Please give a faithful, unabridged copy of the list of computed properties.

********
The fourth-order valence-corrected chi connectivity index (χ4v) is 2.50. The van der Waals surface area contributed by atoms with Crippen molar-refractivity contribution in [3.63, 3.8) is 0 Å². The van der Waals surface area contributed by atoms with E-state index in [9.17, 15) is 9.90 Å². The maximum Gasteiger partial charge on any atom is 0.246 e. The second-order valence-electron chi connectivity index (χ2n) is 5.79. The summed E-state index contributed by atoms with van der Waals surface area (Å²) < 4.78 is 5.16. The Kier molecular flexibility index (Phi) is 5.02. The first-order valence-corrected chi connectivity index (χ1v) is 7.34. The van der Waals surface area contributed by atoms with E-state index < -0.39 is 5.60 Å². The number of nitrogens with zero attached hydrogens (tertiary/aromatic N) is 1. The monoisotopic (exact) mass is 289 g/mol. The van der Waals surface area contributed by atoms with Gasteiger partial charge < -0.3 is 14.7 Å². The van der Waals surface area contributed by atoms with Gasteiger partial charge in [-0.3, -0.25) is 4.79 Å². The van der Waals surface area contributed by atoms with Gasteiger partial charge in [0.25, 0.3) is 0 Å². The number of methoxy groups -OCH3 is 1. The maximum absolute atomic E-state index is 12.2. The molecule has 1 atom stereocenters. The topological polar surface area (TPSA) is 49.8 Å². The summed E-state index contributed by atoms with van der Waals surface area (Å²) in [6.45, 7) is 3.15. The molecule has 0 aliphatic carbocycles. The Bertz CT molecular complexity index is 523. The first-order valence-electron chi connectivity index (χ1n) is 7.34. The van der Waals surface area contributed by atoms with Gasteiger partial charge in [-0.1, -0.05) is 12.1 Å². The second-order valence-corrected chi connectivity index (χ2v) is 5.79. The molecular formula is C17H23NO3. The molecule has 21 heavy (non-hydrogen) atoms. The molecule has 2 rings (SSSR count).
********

The fourth-order valence-corrected chi connectivity index (χ4v) is 2.50. The van der Waals surface area contributed by atoms with Crippen molar-refractivity contribution in [3.63, 3.8) is 0 Å². The van der Waals surface area contributed by atoms with E-state index in [9.17, 15) is 9.90 Å². The maximum Gasteiger partial charge on any atom is 0.246 e. The second-order valence-electron chi connectivity index (χ2n) is 5.79. The summed E-state index contributed by atoms with van der Waals surface area (Å²) < 4.78 is 5.16. The Kier molecular flexibility index (Phi) is 5.02. The first-order valence-corrected chi connectivity index (χ1v) is 7.34. The van der Waals surface area contributed by atoms with E-state index < -0.39 is 5.60 Å². The number of nitrogens with zero attached hydrogens (tertiary/aromatic N) is 1. The monoisotopic (exact) mass is 289 g/mol. The van der Waals surface area contributed by atoms with Gasteiger partial charge < -0.3 is 14.7 Å². The van der Waals surface area contributed by atoms with Gasteiger partial charge in [-0.3, -0.25) is 4.79 Å². The van der Waals surface area contributed by atoms with Gasteiger partial charge in [0.25, 0.3) is 0 Å². The number of methoxy groups -OCH3 is 1. The maximum absolute atomic E-state index is 12.2. The molecule has 1 atom stereocenters. The topological polar surface area (TPSA) is 49.8 Å². The summed E-state index contributed by atoms with van der Waals surface area (Å²) in [6.45, 7) is 3.15. The molecule has 0 aliphatic carbocycles. The Bertz CT molecular complexity index is 523. The first-order valence-electron chi connectivity index (χ1n) is 7.34. The van der Waals surface area contributed by atoms with Gasteiger partial charge in [-0.1, -0.05) is 12.1 Å². The second-order valence-corrected chi connectivity index (χ2v) is 5.79. The molecular formula is C17H23NO3. The molecule has 21 heavy (non-hydrogen) atoms. The molecule has 2 rings (SSSR count).